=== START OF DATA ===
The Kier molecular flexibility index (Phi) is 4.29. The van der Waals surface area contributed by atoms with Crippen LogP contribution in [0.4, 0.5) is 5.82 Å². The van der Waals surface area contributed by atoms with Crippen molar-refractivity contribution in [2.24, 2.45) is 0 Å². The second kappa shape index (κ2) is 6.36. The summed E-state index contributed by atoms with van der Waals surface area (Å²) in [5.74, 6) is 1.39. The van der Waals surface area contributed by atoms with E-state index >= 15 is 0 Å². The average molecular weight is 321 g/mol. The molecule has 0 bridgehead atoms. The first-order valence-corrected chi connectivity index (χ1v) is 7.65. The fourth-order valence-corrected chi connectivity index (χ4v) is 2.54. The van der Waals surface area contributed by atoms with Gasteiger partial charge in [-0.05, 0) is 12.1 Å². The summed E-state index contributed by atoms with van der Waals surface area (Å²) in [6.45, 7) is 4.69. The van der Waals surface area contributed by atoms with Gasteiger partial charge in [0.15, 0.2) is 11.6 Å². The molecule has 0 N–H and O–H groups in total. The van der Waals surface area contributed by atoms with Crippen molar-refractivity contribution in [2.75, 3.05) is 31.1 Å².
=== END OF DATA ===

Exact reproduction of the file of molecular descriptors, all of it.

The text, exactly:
The Kier molecular flexibility index (Phi) is 4.29. The van der Waals surface area contributed by atoms with Crippen LogP contribution in [0.4, 0.5) is 5.82 Å². The van der Waals surface area contributed by atoms with Crippen molar-refractivity contribution in [2.24, 2.45) is 0 Å². The second kappa shape index (κ2) is 6.36. The summed E-state index contributed by atoms with van der Waals surface area (Å²) in [5.74, 6) is 1.39. The van der Waals surface area contributed by atoms with E-state index >= 15 is 0 Å². The average molecular weight is 321 g/mol. The molecule has 0 bridgehead atoms. The first-order valence-corrected chi connectivity index (χ1v) is 7.65. The fourth-order valence-corrected chi connectivity index (χ4v) is 2.54. The van der Waals surface area contributed by atoms with Gasteiger partial charge in [-0.05, 0) is 12.1 Å². The summed E-state index contributed by atoms with van der Waals surface area (Å²) in [6.45, 7) is 4.69. The van der Waals surface area contributed by atoms with Gasteiger partial charge in [0.15, 0.2) is 11.6 Å². The molecule has 0 N–H and O–H groups in total. The van der Waals surface area contributed by atoms with Crippen molar-refractivity contribution in [2.75, 3.05) is 31.1 Å².